Ma Miller’s Pub hopes exotic entertainment will help flagging fortunes

“We’ve been hearing from the neighbourhood,” Langford Coun. Lillian Szpak said. “They’re very concerned.”

With a Hail Mary pass into hostile territory the operator of Ma Miller’s Pub in Langford is turning to strippers for salvation.

“Basically I’m in survival mode right now,” said Dale Stephenson, who signed a four-year lease to run the pub about 18 months ago.

“It’s all or nothing now.”

The pub’s liquor licence lists Tirso Holdings Ltd. as the owner (Tony Piga is named on the pub’s website), with a third party operating the pub. The current zoning allows Stephenson to bring in exotic entertainment without having to go to the municipality.

“I’ve been a straight and open book, as far as why I’m doing this,” said Stephenson, who grew up in the neighbourhood and admits this is his last stab at making a go of it before he gives up on the pub.

“My main reason (for turning to exotic dancers) is to bring in new clientele.”

Stephenson has pegged June 20 as the first day the pub will offer exotic entertainment. He expects a diverse crowd, ranging from construction workers to lawyers. He also thinks women will make up a larger percentage of customers than some might think. And while that may be the case, a strip club in the middle of a residential neighbourhood isn’t sitting well with some Langford residents.

“We’ve been hearing from the neighbourhood,” Langford Coun. Lillian Szpak said. “They’re very concerned.”

The change in use caught council off guard, she admits. However, even if council were to rezone the property, its existing use would continue to be permitted as long as it remained a pub.

“Basically, council would not approve this if this was a zoning that was coming in today,” she said. “But, having said that, council’s hands are tied at this point.”

Ma Miller’s is located at 2903 Sooke Lake Rd., across the street from Goldstream Park campground in “a beautiful setting,” Szpak said.

“It’s in an established neighbourhood with a school only two block away,” she said, adding it’s a far cry from the type of area normally associated with a strip club. “How is this OK? It’s not.”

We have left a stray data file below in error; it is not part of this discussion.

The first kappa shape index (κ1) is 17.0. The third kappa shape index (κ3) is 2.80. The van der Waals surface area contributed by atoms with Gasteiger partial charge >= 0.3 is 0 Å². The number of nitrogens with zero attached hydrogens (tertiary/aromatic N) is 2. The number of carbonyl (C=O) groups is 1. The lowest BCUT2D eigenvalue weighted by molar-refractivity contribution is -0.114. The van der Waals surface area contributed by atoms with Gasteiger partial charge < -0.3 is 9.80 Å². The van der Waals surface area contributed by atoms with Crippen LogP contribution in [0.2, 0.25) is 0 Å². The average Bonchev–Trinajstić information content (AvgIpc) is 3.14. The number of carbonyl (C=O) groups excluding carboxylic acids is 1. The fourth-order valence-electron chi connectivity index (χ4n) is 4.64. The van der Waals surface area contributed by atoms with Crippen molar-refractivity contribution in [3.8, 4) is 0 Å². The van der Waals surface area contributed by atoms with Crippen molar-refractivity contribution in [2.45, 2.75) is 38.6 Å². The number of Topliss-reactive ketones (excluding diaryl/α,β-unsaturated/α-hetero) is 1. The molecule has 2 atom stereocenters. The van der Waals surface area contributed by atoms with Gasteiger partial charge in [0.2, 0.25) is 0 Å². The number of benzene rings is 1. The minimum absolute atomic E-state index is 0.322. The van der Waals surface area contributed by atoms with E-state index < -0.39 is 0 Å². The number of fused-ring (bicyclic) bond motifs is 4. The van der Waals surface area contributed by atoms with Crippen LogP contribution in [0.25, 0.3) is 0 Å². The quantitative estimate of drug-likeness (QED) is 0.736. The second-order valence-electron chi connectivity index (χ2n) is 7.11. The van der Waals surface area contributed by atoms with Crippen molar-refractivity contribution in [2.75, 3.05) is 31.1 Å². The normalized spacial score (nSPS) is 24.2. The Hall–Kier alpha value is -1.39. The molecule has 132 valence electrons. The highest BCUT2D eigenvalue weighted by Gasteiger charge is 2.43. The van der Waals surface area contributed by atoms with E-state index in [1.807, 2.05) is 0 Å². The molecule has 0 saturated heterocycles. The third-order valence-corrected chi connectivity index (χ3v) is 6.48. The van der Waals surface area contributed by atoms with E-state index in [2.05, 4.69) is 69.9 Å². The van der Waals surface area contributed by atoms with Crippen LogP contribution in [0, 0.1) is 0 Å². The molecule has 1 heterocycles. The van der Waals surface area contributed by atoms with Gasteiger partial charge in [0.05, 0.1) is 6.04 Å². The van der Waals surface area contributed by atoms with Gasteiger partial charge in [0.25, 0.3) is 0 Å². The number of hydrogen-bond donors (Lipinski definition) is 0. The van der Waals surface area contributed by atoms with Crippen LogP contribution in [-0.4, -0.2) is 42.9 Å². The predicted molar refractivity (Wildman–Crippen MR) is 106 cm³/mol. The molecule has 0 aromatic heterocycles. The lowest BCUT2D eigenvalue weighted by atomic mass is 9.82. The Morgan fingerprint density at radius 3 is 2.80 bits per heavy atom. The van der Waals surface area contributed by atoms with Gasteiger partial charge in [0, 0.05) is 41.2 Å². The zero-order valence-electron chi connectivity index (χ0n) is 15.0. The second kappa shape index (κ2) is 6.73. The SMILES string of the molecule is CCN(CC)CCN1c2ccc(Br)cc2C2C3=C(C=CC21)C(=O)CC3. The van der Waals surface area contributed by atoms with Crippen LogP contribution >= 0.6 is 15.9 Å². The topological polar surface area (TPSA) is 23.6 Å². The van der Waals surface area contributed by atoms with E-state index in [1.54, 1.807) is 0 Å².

One of the biggest concerns council has heard is that illegal activities such as drug dealing will follow in the wake of the change. “Of course, we have the RCMP that are much more aware of this now,” said Szpak, chair of the protective services committee. “Let’s face it, when you have a strip club going in you’re going to think the worst.”

Stephenson, who also owns an air conditioning installation company, dismisses concerns about crime. He’s brought in experienced staff and added security to keep illegal activity away from the property.

Those costs come with the territory when operating a pub that offers exotic dancers. And those costs are one of the reasons an established strip club operator says he would think twice before going into the business now.

Wally Meng, the owner of the Fox Showroom Pub in Saanich, said he wishes Ma Miller’s well but isn’t sure getting into the business is the best bet for a last ditch attempt at making money.

“We feel that the industry is down quite a bit,” Meng said, noting it can be expensive to convert a pub into a show lounge. “I don’t know if they’ll be able to achieve what they want.”

One of only two strip bars in Greater Victoria (Ma Miller’s will make it three), Meng said it’s a struggle just to keep business.

While there are no plans to change his operation at this time, Meng said he thinks the future lies in neighbourhood customers and, especially, food sales.

“If people can solve the transportation issue, I think they can survive many years.”

However, for residents living near Ma Miller’s, the idea of exotic dancers in their neighbourhood has left them shaking their heads.

“As far as strippers go, it’s just the wrong place,” said Terry Harkins, a longtime resident of the area and a former employee at the pub. “It’s the valley. It’s a lot of families and they’re all really friendly.”

Another neighbour, who asked that his name be withheld, said the pub’s management has alienated locals who were once the main clientele.

“It used to be a quiet place. We all went there for a drink in the afternoon,” said the 74-year-old, noting the pub seems to be aiming for a younger crowd looking for a party. “I don’t think many people are impressed.”

For his part, Stephenson said he can’t continue to lose money just to please the locals.

“When I took it over, it was an old dumpy bar,” he said. “I put a bunch of money into it and then the drink driving laws came in and from there (business) just dried up.”

He said he tried to focus on people within walking distance and he even offers a shuttle to provide a safe ride to patrons from as far away as View Royal.

But the bus has been underutilized and the locals who did patronize the bar simply didn’t spend enough.

“They can keep doing what they’ve been doing for the past year and keep driving by it,” a defiant Stephenson said. “Basically the community is going to have to get used to it. I gave them an opportunity to support my business and they did not.”

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